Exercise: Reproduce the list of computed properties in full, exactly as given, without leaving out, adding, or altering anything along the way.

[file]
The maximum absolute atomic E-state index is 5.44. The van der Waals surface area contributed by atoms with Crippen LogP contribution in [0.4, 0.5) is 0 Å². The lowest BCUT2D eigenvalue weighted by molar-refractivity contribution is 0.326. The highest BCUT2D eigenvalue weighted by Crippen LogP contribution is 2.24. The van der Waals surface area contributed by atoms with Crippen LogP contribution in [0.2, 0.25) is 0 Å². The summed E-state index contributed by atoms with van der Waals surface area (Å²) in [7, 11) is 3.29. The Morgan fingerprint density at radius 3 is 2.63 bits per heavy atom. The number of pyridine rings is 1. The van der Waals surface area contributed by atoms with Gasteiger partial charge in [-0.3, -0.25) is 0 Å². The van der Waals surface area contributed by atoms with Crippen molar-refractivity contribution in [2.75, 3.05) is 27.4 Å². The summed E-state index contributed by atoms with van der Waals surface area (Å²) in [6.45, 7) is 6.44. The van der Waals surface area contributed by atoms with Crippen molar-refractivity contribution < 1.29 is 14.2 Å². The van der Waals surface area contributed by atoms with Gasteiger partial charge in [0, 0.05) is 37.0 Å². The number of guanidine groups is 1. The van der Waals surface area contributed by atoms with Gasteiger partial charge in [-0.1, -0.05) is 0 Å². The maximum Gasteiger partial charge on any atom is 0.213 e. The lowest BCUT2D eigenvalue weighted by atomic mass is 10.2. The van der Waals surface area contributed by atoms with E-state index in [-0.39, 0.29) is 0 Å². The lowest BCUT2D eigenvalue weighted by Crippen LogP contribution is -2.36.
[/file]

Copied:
The maximum absolute atomic E-state index is 5.44. The van der Waals surface area contributed by atoms with Crippen LogP contribution in [0.4, 0.5) is 0 Å². The lowest BCUT2D eigenvalue weighted by molar-refractivity contribution is 0.326. The highest BCUT2D eigenvalue weighted by Crippen LogP contribution is 2.24. The van der Waals surface area contributed by atoms with Crippen LogP contribution in [0.2, 0.25) is 0 Å². The summed E-state index contributed by atoms with van der Waals surface area (Å²) in [7, 11) is 3.29. The Morgan fingerprint density at radius 3 is 2.63 bits per heavy atom. The number of pyridine rings is 1. The van der Waals surface area contributed by atoms with Gasteiger partial charge in [-0.3, -0.25) is 0 Å². The van der Waals surface area contributed by atoms with Crippen molar-refractivity contribution in [2.75, 3.05) is 27.4 Å². The summed E-state index contributed by atoms with van der Waals surface area (Å²) in [6.45, 7) is 6.44. The van der Waals surface area contributed by atoms with Crippen molar-refractivity contribution < 1.29 is 14.2 Å². The van der Waals surface area contributed by atoms with Gasteiger partial charge in [0, 0.05) is 37.0 Å². The number of guanidine groups is 1. The van der Waals surface area contributed by atoms with Gasteiger partial charge in [-0.1, -0.05) is 0 Å². The maximum Gasteiger partial charge on any atom is 0.213 e. The lowest BCUT2D eigenvalue weighted by atomic mass is 10.2. The van der Waals surface area contributed by atoms with E-state index in [-0.39, 0.29) is 0 Å². The lowest BCUT2D eigenvalue weighted by Crippen LogP contribution is -2.36.